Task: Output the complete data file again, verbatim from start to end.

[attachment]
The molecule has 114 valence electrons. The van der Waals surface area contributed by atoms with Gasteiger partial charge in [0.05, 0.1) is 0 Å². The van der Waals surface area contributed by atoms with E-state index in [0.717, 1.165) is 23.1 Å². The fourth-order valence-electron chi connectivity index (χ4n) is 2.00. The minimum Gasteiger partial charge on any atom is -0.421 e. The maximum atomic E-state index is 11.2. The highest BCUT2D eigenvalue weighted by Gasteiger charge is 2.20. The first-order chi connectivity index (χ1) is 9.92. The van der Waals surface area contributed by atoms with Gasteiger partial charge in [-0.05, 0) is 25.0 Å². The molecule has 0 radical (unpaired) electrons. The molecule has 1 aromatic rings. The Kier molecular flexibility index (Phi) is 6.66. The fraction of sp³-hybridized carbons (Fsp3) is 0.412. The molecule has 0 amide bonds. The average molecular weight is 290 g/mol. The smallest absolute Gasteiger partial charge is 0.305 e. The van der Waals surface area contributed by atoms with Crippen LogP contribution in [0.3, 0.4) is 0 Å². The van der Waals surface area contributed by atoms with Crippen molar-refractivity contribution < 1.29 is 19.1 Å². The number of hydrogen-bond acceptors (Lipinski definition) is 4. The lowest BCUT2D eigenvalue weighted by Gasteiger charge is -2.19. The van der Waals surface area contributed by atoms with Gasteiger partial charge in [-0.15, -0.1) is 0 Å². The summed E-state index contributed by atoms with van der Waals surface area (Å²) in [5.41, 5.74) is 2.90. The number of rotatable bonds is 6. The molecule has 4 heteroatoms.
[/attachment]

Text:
The molecule has 114 valence electrons. The van der Waals surface area contributed by atoms with Gasteiger partial charge in [0.05, 0.1) is 0 Å². The van der Waals surface area contributed by atoms with E-state index in [0.717, 1.165) is 23.1 Å². The fourth-order valence-electron chi connectivity index (χ4n) is 2.00. The minimum Gasteiger partial charge on any atom is -0.421 e. The maximum atomic E-state index is 11.2. The highest BCUT2D eigenvalue weighted by Gasteiger charge is 2.20. The first-order chi connectivity index (χ1) is 9.92. The van der Waals surface area contributed by atoms with Gasteiger partial charge in [-0.05, 0) is 25.0 Å². The molecule has 0 radical (unpaired) electrons. The molecule has 1 aromatic rings. The Kier molecular flexibility index (Phi) is 6.66. The fraction of sp³-hybridized carbons (Fsp3) is 0.412. The molecule has 0 amide bonds. The average molecular weight is 290 g/mol. The smallest absolute Gasteiger partial charge is 0.305 e. The van der Waals surface area contributed by atoms with Crippen LogP contribution in [0.3, 0.4) is 0 Å². The van der Waals surface area contributed by atoms with Crippen molar-refractivity contribution < 1.29 is 19.1 Å². The number of hydrogen-bond acceptors (Lipinski definition) is 4. The lowest BCUT2D eigenvalue weighted by Gasteiger charge is -2.19. The van der Waals surface area contributed by atoms with Gasteiger partial charge in [-0.15, -0.1) is 0 Å². The summed E-state index contributed by atoms with van der Waals surface area (Å²) in [5.41, 5.74) is 2.90. The number of rotatable bonds is 6. The molecule has 4 heteroatoms.